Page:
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PHYS 2426: UNIVERSITY PHYSICS II COURSE SYLLABUS: SPRING 2015 Instructor: Dr. Matt A. Wood Office Location: Science 106A Office Hours: MWF 1:00–2:00 or by appointment Office Phone: 903-­‐886-­‐5488 Internet: [email protected] ; www.astro.tamuc.edu/wood Course Location and Time Lectures: MWF 11:00 a.m. – 11:50 a.m., BA 106 Note: Class will start promptly at the top of the hour, and end at scheduled time. Please don’t be late Labs: Wednesday Noon – 2:50 p.m., Sci. 107; Wednesday 3:00 p.m. – 5:50 p.m., Sci. 107 (Note: Labs begin week 1) Suggested Companion Course (not required) PHYS 202: Problem Solving in Electricity & Magnetism, Call #22123, Wednesday 2:00-­‐2:50, Science 135 Materials – Textbooks, Readings, Supplementary Readings Textbooks Required: • Fundamentals of Physics Extended, 10th edition, Halliday, Resnick, and Walker A lab manual will be required and can be purchased at the bookstore. Prerequisites: PHYS 2425, MATH 2413 (Calculus I), and you should have taken (or be enrolled in) Calculus II (MATH 192). Course Description Physics 2426 is the second semester of a calculus-­‐based physics sequence. University Physics II introduces electrical and magnetic phenomena in nature, including the concepts of electrical charges, electric and magnetic fields, the application of Gauss' Law, electric potential, conductors and insulators, currents, basic circuits, Maxwell's E&M Equations, and electromagnetic oscillations and waves. Yes, it's quite a bit, and there's a bit more I didn't list, as well. Physics is how the world works. Things move and their motion is changed by forces on them. Whether it's the space shuttle burning reverse thrusters to change to an orbit that will intersect the atmosphere as part of a re-­‐entry maneuver, or the flow of blood through arteries and capilaries pumped by a beating heart, or the flow of electrons through a computer chip. The concepts and way of critically thinking about the world that you will learn and hone in this class will change the way you think about the world. The most useful skill you may refine in this course is the ability to qualtitatively understand a process or system as a first step towards quantitative problem solving. We all have a 'model' of the world and how it works in our heads. We also all have different ways of learning that may differ from our friends, and I'll try to accomodate that variety of learning styles. I strongly encourage you to spend a few minutes examining your own personal learning style using the online Index of Learning Styles survey. Critical Thinking Most students who take this course will not pursue advanced physics degrees (although some will) and many of you will not often directly use most of the physics concepts taught in the course in your careers. But what you will use is your ability to think about a problem, to simplify it to the fundamental essence and solve for that situation, then adding in more complexities until you've solved your original problem. And when I say "think about a problem" what I'm saying is to be able to visualize it in your head from different sides and from different scales. What happens at the moment of impact when a baseball or softball player bats a ball for a deep line drive over the fence? First you picture it as you've seen in either live or on TV: the ball is pitched, the batter decides it's in the strike zone and that they need to swing; the swinging bat hits the ball, the ball changes direction by roughly 180 degrees and moves faster after the hit than before -­‐ homerun! Now think about what happens during the impact itself. It isn't a "moment" of impact, but is spread out over some short time interval, and in that time intervall both the ball and the wall of the bat compress slightly, providing the impulse that reverses the direction of the ball's flight and changes the speed with respect to the dejected pitcher watching his or her ERA notch up as the ball flies out of the park. While a simple example, this captures the essence of what I mean by visualizing the problem you're thinking about before starting to work on a quantitative (equations and numbers) solution.The reason that many students find physics difficult is that it goes beyond memorization by requiring higher level thinking skills (levels 4 through 6 below). Learning physics is also like learning a foreign language since new words and symbols must be understood and applied correctly within the context of various physical situations. Bloom's Taxonomy of the Cognitive Domain: 1. Knowledge -­‐ memorization of facts, words, and symbols 2. Comprehension -­‐ understanding the meaning of knowledge 3. Application -­‐ applying concepts to various situations 4. Analysis -­‐ breaking apart complex ideas 5. Synthesis -­‐ putting individual ideas together to form a complete explanation 6. Evaluation -­‐ judging the merits of individual ideas and making decisions Not only are these skills needed for physics, but employers consistently rank critical thinking and problem-­‐solving ability near the top of their list of desired traits in valued employees. Topics Covered: Electric Charge & Electric Field Gauss' Law Electric Potential Capacitance & Dielectrics Current, Resistance, and Electromotive Force (EMF) Direct-­‐Current Circuits Magnetic Field and Magnetic Forces Sources of Magnetic Field Electromagnetic Induction Inductance Alternating Current (if time permits) Student Learning Outcomes: •
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Use of basic units, vectors, and their components Analysis of physical Situations involving electrostatic fields Basic concepts of current, voltage, resistance, power, and capacitance Analysis of basic electrical circuits (DC and AC) Analysis of physical situations involving simple magnetic fields Collaborative Group Work I encourage collaborative teamwork, which has multiple benefits for you both as a student and in your career. Most jobs require at least some interaction with other people, and consequently, most employers place a high value on their employees' ability to work well with other people. Also, many good ideas and solutions to problems grow out of discussions with colleagues. As many teachers will attest, you will find that the concepts covered in this course will become clearer to you as you discuss and explain problem solutions to your peers. As you work together, you should help your peers to understand confusing points, ask each other questions, and carefully critique any group assignments. You can learn a great deal by teaching each other! However, you must also realize that YOU must know how to solve the physics problems come exam time, so I very strongly recommend that you work on ALL problems yourself before you meet with your peers to work on the problems as a group. And if you get stuck on a problem or three, and you find the solution working with a group, go back and work the problem from scratch on your own, and then find another problem that's similar but that has an answer in the back of the book, and work that one. Attendance Studies show attendance at lectures is an important component to mastering the course material and hence earning a good grade. There will also be homework assignments that must be turned in regularly and if they are not turned in during class you will receive a zero for that assignment. The most important thing you can do in this class is to never miss a class and pay close attention during class. Readings You are responsible for reading the textbook and working suggested problems on your own. You should be reading ahead in the textbook before coming to class. Time spent in class is intended to be a review and elaboration on the information you should have already gathered from the textbook. Class Participation Class participation is an important part of this course. There are many opportunities for active student participation, both in and out of the classroom, including: responses to in-­‐class questions, surveys that are submitted in-­‐class or on-­‐line, predictions for classroom demonstrations. Responses to in-­‐class questions are scored primarily on effort, with only minor emphasis on getting the "right" answers. Note that you are expected to attend all lectures, and to be on-­‐time. Studies show that students who miss class for minor reasons (e.g., "a minor cough"), particularly in the first 4 weeks, tend to have the lowest grades in the class, and are mostly likely to fail. Exams We will have three (3) midterm exams during the semester. Each will be announced at least 1 week in advance. Each midterm will focus on material covered since the previous exam. However, note that concepts and techniques build on each other, and concepts/techniques from exam 1 may be required to solve problems on subsequent exams. There will also be a cumulative final exam. Your lowest midterm exam grade will be dropped from the calculation of your final grade. For midterms and the non-­‐lab final, you may use a calculator (no cell phone calculators are allowed). No other books, notes, backpacks, computers, iPods, headsets, cell phones, PDAs, etc. will be permitted. Using any aids other than your calculator will result in you being removed from the exam and a grade of a zero. Hats with brims must be removed during exams. Homework In order to really learn the material, you need hours and hours of practice. There is no shortcut to rewiring your brain! The homework assignments will have different types of problems, including questions that test your understanding of concepts, exercises that help you learn to use these concepts in straightforward settings, and more complex problems that combine concepts under a “real-­‐world” setting. Think of these as “sample exam questions” … because they are. Your textbook has the answers to most odd-­‐numbered exercises. However, homework grades will depend completely on how you arrive at the answer. If you do not explain what you are doing when solving homework problems, you will lose points. The following are considered cheating and will not be tolerated (see section on “Academic Integrity” below): Searching for answers on the internet, obtaining copies of solutions (whether from past students or other sources), directly copying another student’s answer, etc. As noted above, you may work with other students to complete assignments, but identical papers are considered copying. Assignments will be announced in class and due dates will be clearly specified. Your lowest homework score for the semester will be dropped. Labs Labs are mandatory and are part of your grade. According to University policy, if you fail the lab section of the class, you will also automatically fail the course. Labs will be held in Science 107. Be sure to have a pencil, a calculator, and your lab manual with you. Labs are usually led by a graduate student assistant. If you have questions about lab, first ask the lab assistant. If the problem is not resolved to your satisfaction, you should then talk to me. More details on labs will be discussed on your first lab date. Web Project. To help make connections between physics and the "real world" and gain experience with webpage development, students are encouraged to publish an on-­‐line group report that explains the physics of some form of technology of interest to their group. This optional project is due near the end of the course (Wednesday, Dec 10, 2014) and may be posted on the Web. Up to 3 percentage points (1/3 of a letter grade) of extra credit will be added to each of the authors' final course scores. More details are available following the link. Grading The grading breakdown is as follows: Homework Assignments 15% Midterms (3 total, low score dropped) 40% (20% each) Final 25% Labs 20% Class Participation & EOC quizzes Up to 5%* * Class participation can help your final score, but lack of participation will not hurt your score (shucks, you might be shy). Students who choose to do the optional Web Project may receive up to 3 percentage points of extra credit added to their final course score. Note: If your exam scores show improvement over the course of the semester, an additional improvement factor will be added to your final score, which may result in the next higher letter grade for borderline cases. The nominal grading scale is: 90% to 100% A 80% to 89.9% B 70% to 79.9% C 60% to 69.9% D Below 60% F COURSE AND UNIVERSITY PROCEDURES/POLICIES Course Specific Procedures: Classroom behavior: I require you to follow some simple good manners that will make class time much more productive for you and your fellow students. 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Do not be disruptive or disrespectful. Turn off your cell phone ringer. Do not answer your phone in the classroom. Do not send or view texts, tweets, emails, photos, or any other communication. Do not use computers during lecture for any purpose (laptops are lousy for taking notes in physics). Do not use iPods, MP3 players, Pandora, or any other type of noise-­‐making device. Academic integrity: A major goal of this and most every university course is for you to learn and appreciate subject material. Academic dishonesty (“cheating”) actively prevents you from achieving this goal. Academic dishonesty is taken seriously by the University and by me, and will not be tolerated. (See the TAMU-­‐C Code of Student Conduct and the TAMU-­‐C Procedures A 13.04, 13.12, 13.31, and 13.32.) This conduct is not only considered wrong in this course and at this University, but also in the real world. Engaging in these activities will get you fired from a job and prevent you from getting another job. Unethical student conduct includes: Plagiarism, or copying the words of others with the intent of making it look like your own. Whether you use someone else’s phrase word for word, or whether you try and change a few words, or even if you just borrow someone else’s original idea and don’t give them credit, that’s unethical. Use your own words whenever possible, give credit to wherever you got an idea, and put direct quotes inside quotation marks. • Cheating involves trying to trick me or others into thinking you did work that you really didn’t do, or into thinking you know what you really don’t know. This can include stealing exams, changing your answers on a graded exam or assignment and claiming it was graded wrongly, putting your name on someone else’s homework, and so on. Searching the Internet for homework or exam solutions is considered cheating. Borrowing a previous student’s homework, exams, or solution sets is considered cheating. • Collusion is working with another person to cheat. This can include copying someone else’s answers to an exam or assignment, doing work for another student, buying or otherwise obtaining homework/exam solutions from any source online or off-­‐line, or any other instance of multiple people engaging in some form of cheating or dishonesty. Working with other students on an assignment is fine and encouraged as long as everyone contributes and each student does their own work. • Any other activity that, to a reasonable person, looks wrong. If you have any doubt whatsoever whether a certain action is considered dishonest, please ask me before engaging in the activity. There is no need to be embarrassed about asking, and I won’t penalize you for asking! In this class, if you follow the maxim “it’s easier to beg forgiveness than to ask permission”, don’t expect forgiveness to be forthcoming. If you engage in academic dishonesty during any graded activity, you will receive no credit for that activity. More than one instance of dishonesty by a student will result in automatic failure of the course and referral of the student for disciplinary action. •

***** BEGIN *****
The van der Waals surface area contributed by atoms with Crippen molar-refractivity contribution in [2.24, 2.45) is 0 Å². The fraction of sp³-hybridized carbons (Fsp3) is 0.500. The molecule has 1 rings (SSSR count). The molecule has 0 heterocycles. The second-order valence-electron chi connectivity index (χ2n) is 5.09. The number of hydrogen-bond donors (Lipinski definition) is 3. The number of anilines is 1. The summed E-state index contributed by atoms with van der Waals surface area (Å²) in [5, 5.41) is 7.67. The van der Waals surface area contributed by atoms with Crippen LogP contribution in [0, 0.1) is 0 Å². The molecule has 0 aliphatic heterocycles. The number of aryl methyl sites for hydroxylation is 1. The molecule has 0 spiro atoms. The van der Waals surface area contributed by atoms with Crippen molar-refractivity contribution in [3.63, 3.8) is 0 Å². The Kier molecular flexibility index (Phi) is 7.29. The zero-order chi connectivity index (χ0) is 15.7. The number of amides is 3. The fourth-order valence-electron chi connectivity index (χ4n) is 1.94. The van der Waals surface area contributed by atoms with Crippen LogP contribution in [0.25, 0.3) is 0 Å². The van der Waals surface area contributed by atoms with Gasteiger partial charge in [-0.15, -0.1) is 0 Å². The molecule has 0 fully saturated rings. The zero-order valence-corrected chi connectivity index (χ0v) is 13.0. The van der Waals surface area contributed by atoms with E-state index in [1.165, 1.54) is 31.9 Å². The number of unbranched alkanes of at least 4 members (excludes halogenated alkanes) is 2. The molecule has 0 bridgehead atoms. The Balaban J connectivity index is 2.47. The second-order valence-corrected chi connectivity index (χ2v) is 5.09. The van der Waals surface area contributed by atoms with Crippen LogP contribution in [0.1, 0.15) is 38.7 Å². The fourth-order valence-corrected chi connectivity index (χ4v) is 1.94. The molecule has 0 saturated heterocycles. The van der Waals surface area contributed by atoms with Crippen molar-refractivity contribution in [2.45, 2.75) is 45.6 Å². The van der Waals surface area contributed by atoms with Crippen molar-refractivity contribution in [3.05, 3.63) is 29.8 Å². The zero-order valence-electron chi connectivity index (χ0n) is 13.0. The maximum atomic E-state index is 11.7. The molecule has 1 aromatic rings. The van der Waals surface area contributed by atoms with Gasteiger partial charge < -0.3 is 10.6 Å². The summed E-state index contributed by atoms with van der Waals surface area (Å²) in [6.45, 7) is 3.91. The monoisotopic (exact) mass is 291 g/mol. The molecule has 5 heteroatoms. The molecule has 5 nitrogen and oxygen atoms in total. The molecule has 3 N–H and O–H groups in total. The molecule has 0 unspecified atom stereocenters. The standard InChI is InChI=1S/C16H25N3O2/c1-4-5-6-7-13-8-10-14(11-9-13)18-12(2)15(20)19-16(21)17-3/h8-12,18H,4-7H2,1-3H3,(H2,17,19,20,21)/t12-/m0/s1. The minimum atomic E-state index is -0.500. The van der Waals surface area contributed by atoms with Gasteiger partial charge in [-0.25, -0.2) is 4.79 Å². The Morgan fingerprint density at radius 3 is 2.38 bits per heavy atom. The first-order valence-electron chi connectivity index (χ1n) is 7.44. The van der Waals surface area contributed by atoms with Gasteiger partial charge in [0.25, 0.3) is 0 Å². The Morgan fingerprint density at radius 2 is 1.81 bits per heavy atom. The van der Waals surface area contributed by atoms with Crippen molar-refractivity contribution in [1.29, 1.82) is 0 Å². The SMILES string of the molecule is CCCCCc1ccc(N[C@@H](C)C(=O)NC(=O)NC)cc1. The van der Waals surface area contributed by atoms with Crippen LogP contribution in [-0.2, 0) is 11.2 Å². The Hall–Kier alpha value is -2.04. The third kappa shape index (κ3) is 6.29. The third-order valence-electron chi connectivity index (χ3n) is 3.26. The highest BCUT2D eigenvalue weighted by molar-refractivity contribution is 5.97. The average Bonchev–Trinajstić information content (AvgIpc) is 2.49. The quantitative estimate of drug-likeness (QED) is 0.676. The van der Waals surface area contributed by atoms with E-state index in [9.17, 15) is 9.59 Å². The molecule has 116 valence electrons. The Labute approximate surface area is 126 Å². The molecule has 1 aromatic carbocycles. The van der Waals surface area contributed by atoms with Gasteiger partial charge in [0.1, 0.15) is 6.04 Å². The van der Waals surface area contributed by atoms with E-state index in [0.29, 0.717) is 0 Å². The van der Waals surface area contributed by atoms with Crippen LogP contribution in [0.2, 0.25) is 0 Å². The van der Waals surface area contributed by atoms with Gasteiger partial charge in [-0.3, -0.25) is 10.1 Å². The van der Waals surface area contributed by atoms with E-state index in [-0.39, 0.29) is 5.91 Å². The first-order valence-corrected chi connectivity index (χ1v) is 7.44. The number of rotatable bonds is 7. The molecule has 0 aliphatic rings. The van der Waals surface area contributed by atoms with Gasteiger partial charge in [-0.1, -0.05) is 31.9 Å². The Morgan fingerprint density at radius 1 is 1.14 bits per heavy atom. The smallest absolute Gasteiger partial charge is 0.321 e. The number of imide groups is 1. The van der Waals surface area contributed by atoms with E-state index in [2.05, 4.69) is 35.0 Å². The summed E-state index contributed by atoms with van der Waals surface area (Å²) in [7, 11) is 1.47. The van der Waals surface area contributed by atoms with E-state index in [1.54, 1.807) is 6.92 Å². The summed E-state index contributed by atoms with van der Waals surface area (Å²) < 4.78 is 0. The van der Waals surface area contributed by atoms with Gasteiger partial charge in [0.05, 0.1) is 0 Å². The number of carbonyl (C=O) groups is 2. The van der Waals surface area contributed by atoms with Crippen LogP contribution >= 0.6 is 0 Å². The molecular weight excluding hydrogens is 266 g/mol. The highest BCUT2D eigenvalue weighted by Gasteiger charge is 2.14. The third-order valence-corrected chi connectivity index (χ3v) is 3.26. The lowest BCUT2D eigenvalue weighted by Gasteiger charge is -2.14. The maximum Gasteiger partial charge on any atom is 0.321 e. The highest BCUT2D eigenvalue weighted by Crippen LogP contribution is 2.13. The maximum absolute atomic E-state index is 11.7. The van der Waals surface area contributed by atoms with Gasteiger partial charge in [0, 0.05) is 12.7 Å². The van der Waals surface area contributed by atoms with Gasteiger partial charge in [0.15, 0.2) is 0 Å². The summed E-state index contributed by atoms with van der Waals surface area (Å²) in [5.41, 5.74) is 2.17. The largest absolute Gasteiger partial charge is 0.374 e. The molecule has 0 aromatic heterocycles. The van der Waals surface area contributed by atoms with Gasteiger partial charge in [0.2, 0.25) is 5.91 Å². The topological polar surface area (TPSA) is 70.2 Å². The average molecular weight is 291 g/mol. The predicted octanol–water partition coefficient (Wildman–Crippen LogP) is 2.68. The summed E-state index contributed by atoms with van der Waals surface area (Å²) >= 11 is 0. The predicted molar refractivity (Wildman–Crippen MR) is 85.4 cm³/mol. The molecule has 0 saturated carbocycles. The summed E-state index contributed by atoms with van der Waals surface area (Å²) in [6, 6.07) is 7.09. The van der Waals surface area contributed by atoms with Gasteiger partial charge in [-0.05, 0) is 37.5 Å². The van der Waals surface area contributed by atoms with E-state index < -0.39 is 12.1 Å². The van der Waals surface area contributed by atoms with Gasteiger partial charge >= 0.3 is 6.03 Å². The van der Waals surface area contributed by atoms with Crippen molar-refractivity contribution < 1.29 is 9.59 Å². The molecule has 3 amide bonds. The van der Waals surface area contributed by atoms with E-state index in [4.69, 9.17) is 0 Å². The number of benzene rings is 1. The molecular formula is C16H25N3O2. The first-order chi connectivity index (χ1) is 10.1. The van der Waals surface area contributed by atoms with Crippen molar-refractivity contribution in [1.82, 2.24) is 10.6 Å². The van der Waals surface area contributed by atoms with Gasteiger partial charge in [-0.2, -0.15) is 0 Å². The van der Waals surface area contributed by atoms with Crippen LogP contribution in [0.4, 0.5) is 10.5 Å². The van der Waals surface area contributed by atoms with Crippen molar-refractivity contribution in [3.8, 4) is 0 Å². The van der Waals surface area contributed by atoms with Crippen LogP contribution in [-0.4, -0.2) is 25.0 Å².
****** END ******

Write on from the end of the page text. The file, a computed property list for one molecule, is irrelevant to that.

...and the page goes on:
For further information, search the Texas A&M-­‐Commerce website for “academic integrity policy”. University Specific Procedures: ADA Statement The Americans with Disabilities Act (ADA) is a federal anti-­‐discrimination statute that provides comprehensive civil rights protection for persons with disabilities. Among other things, this legislation requires that all students with disabilities be guaranteed a learning environment that provides for reasonable accommodation of their disabilities. If you have a disability requiring an accommodation, please contact: Office of Student Disability Resources and Services Texas A&M University-­‐Commerce Gee Library 132 Phone (903) 886-­‐5150 or (903) 886-­‐5835 Fax (903) 468-­‐8148 [email protected]­‐commerce.edu Student Disability Resources & Services Student Conduct All students enrolled at the University shall follow the tenets of common decency and acceptable behavior conducive to a positive learning environment. (See Code of Student Conduct from Student Guide Handbook). Nondiscrimination Statement A&M-­‐Commerce will comply in the classroom, and in online courses, with all federal and state laws prohibiting discrimination and related retaliation on the basis of race, color, religion, sex, national origin, disability, age, genetic information or veteran status. Further, an environment free from discrimination on the basis of sexual orientation, gender identity, or gender expression will be maintained. Course Calendar •
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Labs begin this week! Phys 202 will start next week.